On Tuesday, 24-year-old Matthew Flannery, also known by the online moniker Aush0k, was arrested at his job in Sydney. He was later released on bail.
Flannery, a Point Clare resident, was charged with two counts of unauthorized modification of data to cause impairment and one count of unauthorized access to, or modification of, restricted data, according to reports.
Brad Marden, superintendent with the Australian Federal Police (AFP), told the Associated Press that earlier this month Flannery hacked into an Australian government website and defaced it. Marden did not confirm which website was hacked, but said it did not belong to a federal agency.
In an Australian Broadcasting Corporation (ABC) News video, AFP Commander Glen McEwen said Flannery's arrest occurred less than two weeks after police first discovered the alleged hacking activity.
Flannery was “an IT professional employed in the industry” at an unnamed Sydney-based company, McEwen said, and his position gave him the access he needed to launch the attacks on a government site.
“The employer's company had no involvement or knowledge of this person's alleged activities and they were fully cooperative with police,” McEwen said. “This individual was operating from a position of trust, [and] had access to sensitive information from clients, including government agencies.”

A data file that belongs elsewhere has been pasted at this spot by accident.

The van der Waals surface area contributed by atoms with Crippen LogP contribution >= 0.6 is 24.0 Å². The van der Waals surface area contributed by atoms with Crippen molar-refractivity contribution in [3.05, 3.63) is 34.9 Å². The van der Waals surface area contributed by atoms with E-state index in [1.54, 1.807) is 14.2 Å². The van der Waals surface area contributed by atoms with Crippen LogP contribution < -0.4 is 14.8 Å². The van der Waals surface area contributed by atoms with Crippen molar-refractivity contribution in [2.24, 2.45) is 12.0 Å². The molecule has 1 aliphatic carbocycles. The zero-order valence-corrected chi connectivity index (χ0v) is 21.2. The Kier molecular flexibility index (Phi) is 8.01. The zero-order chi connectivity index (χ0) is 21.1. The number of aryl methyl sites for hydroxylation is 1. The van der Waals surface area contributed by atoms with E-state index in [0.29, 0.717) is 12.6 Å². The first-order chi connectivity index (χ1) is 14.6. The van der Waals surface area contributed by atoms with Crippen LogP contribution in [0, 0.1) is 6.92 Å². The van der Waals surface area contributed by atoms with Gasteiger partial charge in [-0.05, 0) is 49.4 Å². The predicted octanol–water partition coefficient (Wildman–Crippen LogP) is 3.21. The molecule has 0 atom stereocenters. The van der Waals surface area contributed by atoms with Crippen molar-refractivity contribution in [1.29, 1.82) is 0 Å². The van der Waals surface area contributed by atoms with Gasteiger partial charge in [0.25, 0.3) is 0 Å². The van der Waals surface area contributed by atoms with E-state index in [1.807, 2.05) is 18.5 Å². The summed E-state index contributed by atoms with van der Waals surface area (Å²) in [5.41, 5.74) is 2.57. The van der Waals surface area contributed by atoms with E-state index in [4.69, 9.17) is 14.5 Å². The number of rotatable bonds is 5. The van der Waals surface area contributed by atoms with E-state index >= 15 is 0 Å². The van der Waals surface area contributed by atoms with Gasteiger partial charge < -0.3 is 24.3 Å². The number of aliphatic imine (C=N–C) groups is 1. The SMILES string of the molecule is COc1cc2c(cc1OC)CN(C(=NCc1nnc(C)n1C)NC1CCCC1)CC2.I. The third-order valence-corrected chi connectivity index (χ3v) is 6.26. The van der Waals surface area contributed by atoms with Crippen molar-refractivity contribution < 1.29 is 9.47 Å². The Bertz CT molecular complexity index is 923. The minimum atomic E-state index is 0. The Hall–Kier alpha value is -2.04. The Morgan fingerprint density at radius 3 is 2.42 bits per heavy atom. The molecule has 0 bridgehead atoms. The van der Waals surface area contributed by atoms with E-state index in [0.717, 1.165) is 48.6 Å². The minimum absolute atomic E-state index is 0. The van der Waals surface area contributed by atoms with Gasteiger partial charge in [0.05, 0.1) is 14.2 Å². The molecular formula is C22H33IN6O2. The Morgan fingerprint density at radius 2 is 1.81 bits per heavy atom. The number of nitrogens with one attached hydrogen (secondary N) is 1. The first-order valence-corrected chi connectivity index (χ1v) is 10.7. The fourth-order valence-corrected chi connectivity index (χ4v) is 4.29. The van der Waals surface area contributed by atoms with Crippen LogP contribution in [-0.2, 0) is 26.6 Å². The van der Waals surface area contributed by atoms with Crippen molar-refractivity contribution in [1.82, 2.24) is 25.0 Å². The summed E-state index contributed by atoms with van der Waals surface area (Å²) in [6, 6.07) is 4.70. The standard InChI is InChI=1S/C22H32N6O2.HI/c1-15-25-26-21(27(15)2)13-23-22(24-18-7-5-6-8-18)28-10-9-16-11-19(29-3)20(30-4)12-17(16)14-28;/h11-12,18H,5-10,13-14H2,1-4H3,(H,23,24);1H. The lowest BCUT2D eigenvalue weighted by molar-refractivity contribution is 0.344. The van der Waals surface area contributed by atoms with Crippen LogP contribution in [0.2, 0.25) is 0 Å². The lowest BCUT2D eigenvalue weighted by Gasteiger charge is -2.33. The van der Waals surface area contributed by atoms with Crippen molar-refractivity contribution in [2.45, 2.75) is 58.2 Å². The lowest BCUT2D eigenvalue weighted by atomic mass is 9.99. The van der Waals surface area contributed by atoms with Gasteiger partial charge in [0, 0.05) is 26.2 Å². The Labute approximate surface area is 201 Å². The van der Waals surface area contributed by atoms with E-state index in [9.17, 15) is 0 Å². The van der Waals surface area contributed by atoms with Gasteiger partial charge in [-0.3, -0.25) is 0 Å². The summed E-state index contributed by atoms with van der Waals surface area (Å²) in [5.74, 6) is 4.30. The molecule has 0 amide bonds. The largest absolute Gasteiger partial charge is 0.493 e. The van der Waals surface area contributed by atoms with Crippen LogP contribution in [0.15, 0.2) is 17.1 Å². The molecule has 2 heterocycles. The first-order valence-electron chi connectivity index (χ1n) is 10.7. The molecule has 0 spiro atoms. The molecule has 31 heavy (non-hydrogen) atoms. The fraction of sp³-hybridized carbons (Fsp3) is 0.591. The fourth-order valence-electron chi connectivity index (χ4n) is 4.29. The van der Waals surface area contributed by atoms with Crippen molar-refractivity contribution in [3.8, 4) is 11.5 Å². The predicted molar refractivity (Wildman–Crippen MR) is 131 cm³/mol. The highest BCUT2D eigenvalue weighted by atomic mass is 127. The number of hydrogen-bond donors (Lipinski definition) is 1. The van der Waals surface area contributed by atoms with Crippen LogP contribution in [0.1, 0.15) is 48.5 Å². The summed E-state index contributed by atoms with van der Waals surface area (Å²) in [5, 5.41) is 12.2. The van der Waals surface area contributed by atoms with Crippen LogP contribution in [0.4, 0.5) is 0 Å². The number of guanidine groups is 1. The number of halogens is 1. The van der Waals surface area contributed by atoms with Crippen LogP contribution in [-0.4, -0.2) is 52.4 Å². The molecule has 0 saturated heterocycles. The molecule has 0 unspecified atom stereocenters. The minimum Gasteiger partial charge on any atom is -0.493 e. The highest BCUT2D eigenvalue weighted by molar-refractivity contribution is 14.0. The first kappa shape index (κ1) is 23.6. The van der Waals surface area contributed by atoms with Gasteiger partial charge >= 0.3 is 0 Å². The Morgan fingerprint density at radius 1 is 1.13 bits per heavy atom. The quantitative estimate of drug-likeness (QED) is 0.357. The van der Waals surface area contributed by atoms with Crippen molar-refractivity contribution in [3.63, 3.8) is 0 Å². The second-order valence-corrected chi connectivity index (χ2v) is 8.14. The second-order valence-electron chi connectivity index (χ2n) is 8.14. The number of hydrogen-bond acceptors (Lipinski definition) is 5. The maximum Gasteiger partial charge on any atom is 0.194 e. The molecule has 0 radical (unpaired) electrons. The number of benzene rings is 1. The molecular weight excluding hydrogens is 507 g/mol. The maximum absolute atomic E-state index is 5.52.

Members of the LulzSec collective have been accused of cyber attacks against several high-profile targets during a three-month rampage in 2011, including the CIA, the Serious Organised Crime Agency (SOCA) in the U.K., as well as News International, Sony, Nintendo, the Arizona State Police and 20th Century Fox.
Last Thursday, Cody Kretsinger, a LulzSec member accused of hacking into the systems of Sony Pictures Entertainment, was sentenced to one year in prison, to be followed by home detention and 1,000 hours of community service.
Flannery is scheduled to appear for a court appearance May 15. He faces up to 22 years in prison.